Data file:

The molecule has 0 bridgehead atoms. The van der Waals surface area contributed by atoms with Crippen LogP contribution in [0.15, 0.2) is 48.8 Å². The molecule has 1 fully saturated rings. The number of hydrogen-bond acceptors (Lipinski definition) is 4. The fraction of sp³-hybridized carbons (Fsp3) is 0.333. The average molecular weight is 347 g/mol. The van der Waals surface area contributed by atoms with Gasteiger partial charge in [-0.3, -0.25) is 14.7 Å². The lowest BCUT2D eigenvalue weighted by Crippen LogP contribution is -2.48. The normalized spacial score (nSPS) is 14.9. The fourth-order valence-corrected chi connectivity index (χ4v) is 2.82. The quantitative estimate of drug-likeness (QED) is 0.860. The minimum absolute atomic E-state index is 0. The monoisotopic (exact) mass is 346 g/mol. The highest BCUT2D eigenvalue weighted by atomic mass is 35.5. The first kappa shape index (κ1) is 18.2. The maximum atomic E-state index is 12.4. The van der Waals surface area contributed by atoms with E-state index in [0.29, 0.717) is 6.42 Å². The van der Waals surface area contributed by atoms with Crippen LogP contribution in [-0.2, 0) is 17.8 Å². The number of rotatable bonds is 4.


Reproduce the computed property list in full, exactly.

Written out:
The molecule has 0 bridgehead atoms. The van der Waals surface area contributed by atoms with Crippen LogP contribution in [0.15, 0.2) is 48.8 Å². The molecule has 1 fully saturated rings. The number of hydrogen-bond acceptors (Lipinski definition) is 4. The fraction of sp³-hybridized carbons (Fsp3) is 0.333. The average molecular weight is 347 g/mol. The van der Waals surface area contributed by atoms with Gasteiger partial charge in [-0.3, -0.25) is 14.7 Å². The lowest BCUT2D eigenvalue weighted by Crippen LogP contribution is -2.48. The normalized spacial score (nSPS) is 14.9. The fourth-order valence-corrected chi connectivity index (χ4v) is 2.82. The quantitative estimate of drug-likeness (QED) is 0.860. The minimum absolute atomic E-state index is 0. The monoisotopic (exact) mass is 346 g/mol. The highest BCUT2D eigenvalue weighted by atomic mass is 35.5. The first kappa shape index (κ1) is 18.2. The maximum atomic E-state index is 12.4. The van der Waals surface area contributed by atoms with E-state index in [0.29, 0.717) is 6.42 Å². The van der Waals surface area contributed by atoms with Crippen LogP contribution in [-0.2, 0) is 17.8 Å². The number of rotatable bonds is 4.